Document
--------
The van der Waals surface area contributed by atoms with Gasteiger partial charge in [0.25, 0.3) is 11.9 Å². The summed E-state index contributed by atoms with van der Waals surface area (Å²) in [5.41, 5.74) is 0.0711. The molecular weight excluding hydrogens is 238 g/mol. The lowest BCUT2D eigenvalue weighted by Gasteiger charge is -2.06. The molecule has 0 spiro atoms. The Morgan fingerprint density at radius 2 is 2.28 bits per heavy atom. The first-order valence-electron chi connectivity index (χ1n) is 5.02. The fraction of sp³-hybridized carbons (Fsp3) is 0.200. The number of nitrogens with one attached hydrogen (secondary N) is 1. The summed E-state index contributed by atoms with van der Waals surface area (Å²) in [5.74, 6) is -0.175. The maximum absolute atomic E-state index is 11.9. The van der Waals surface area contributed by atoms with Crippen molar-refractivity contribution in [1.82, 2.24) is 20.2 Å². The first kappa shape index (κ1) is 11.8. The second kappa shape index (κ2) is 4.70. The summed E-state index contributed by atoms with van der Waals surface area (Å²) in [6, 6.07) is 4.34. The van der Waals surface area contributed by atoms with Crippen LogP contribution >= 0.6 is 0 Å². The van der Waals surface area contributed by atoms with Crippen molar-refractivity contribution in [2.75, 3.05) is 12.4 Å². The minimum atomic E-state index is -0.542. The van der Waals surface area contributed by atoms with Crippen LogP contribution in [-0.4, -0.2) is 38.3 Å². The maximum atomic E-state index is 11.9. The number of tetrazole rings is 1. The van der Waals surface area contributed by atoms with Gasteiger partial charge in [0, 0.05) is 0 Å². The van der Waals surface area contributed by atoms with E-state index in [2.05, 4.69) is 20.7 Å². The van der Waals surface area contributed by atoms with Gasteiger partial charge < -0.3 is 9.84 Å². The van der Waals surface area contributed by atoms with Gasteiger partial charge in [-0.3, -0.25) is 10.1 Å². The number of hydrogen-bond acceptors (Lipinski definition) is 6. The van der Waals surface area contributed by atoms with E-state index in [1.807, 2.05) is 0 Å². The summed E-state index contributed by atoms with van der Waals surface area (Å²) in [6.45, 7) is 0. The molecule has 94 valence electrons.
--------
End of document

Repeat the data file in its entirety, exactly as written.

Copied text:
The van der Waals surface area contributed by atoms with Gasteiger partial charge in [0.25, 0.3) is 11.9 Å². The summed E-state index contributed by atoms with van der Waals surface area (Å²) in [5.41, 5.74) is 0.0711. The molecular weight excluding hydrogens is 238 g/mol. The lowest BCUT2D eigenvalue weighted by Gasteiger charge is -2.06. The molecule has 0 spiro atoms. The Morgan fingerprint density at radius 2 is 2.28 bits per heavy atom. The first-order valence-electron chi connectivity index (χ1n) is 5.02. The fraction of sp³-hybridized carbons (Fsp3) is 0.200. The number of nitrogens with one attached hydrogen (secondary N) is 1. The summed E-state index contributed by atoms with van der Waals surface area (Å²) in [5.74, 6) is -0.175. The maximum absolute atomic E-state index is 11.9. The van der Waals surface area contributed by atoms with Crippen molar-refractivity contribution in [1.82, 2.24) is 20.2 Å². The first kappa shape index (κ1) is 11.8. The second kappa shape index (κ2) is 4.70. The summed E-state index contributed by atoms with van der Waals surface area (Å²) in [6, 6.07) is 4.34. The van der Waals surface area contributed by atoms with Crippen LogP contribution >= 0.6 is 0 Å². The van der Waals surface area contributed by atoms with Crippen molar-refractivity contribution in [2.75, 3.05) is 12.4 Å². The minimum atomic E-state index is -0.542. The van der Waals surface area contributed by atoms with Crippen LogP contribution in [-0.4, -0.2) is 38.3 Å². The maximum atomic E-state index is 11.9. The number of tetrazole rings is 1. The van der Waals surface area contributed by atoms with Gasteiger partial charge in [0, 0.05) is 0 Å². The van der Waals surface area contributed by atoms with E-state index in [2.05, 4.69) is 20.7 Å². The van der Waals surface area contributed by atoms with Gasteiger partial charge < -0.3 is 9.84 Å². The van der Waals surface area contributed by atoms with Gasteiger partial charge in [-0.3, -0.25) is 10.1 Å². The number of hydrogen-bond acceptors (Lipinski definition) is 6. The van der Waals surface area contributed by atoms with E-state index in [1.807, 2.05) is 0 Å². The summed E-state index contributed by atoms with van der Waals surface area (Å²) in [6.45, 7) is 0. The molecule has 94 valence electrons.